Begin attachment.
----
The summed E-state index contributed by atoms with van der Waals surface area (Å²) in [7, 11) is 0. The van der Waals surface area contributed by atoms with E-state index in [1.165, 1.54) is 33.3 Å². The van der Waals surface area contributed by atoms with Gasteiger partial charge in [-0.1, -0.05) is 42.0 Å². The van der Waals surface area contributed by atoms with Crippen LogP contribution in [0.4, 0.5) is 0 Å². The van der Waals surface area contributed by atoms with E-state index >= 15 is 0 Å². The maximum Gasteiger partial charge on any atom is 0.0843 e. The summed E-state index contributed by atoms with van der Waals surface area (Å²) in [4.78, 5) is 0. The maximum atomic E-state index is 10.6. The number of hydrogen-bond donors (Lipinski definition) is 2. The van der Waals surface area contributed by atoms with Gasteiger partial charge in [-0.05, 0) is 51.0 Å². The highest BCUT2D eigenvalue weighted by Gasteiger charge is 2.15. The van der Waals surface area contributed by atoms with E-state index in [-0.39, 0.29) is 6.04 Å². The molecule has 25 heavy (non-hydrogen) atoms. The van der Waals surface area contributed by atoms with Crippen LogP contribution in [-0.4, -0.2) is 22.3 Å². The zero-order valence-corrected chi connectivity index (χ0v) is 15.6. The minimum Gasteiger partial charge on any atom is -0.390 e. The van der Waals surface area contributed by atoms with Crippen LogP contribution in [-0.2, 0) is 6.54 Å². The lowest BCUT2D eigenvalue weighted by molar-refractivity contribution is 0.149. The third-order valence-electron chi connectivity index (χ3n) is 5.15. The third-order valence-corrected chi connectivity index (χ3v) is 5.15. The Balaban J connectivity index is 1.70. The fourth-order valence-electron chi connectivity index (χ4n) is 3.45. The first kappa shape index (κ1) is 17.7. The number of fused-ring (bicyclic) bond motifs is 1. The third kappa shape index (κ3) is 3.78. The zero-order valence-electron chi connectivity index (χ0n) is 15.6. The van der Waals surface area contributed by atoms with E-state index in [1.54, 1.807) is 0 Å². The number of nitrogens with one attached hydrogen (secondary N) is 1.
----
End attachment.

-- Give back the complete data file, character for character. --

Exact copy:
The summed E-state index contributed by atoms with van der Waals surface area (Å²) in [7, 11) is 0. The van der Waals surface area contributed by atoms with E-state index in [1.165, 1.54) is 33.3 Å². The van der Waals surface area contributed by atoms with Gasteiger partial charge in [-0.1, -0.05) is 42.0 Å². The van der Waals surface area contributed by atoms with Crippen LogP contribution in [0.4, 0.5) is 0 Å². The van der Waals surface area contributed by atoms with E-state index >= 15 is 0 Å². The maximum Gasteiger partial charge on any atom is 0.0843 e. The summed E-state index contributed by atoms with van der Waals surface area (Å²) in [4.78, 5) is 0. The maximum atomic E-state index is 10.6. The number of hydrogen-bond donors (Lipinski definition) is 2. The van der Waals surface area contributed by atoms with Gasteiger partial charge in [-0.05, 0) is 51.0 Å². The highest BCUT2D eigenvalue weighted by Gasteiger charge is 2.15. The van der Waals surface area contributed by atoms with E-state index in [-0.39, 0.29) is 6.04 Å². The molecule has 25 heavy (non-hydrogen) atoms. The van der Waals surface area contributed by atoms with Crippen LogP contribution in [-0.4, -0.2) is 22.3 Å². The zero-order valence-corrected chi connectivity index (χ0v) is 15.6. The minimum Gasteiger partial charge on any atom is -0.390 e. The van der Waals surface area contributed by atoms with Crippen LogP contribution in [-0.2, 0) is 6.54 Å². The lowest BCUT2D eigenvalue weighted by molar-refractivity contribution is 0.149. The third-order valence-electron chi connectivity index (χ3n) is 5.15. The third-order valence-corrected chi connectivity index (χ3v) is 5.15. The Balaban J connectivity index is 1.70. The fourth-order valence-electron chi connectivity index (χ4n) is 3.45. The first kappa shape index (κ1) is 17.7. The number of fused-ring (bicyclic) bond motifs is 1. The third kappa shape index (κ3) is 3.78. The zero-order valence-electron chi connectivity index (χ0n) is 15.6. The van der Waals surface area contributed by atoms with E-state index in [1.54, 1.807) is 0 Å². The number of nitrogens with one attached hydrogen (secondary N) is 1.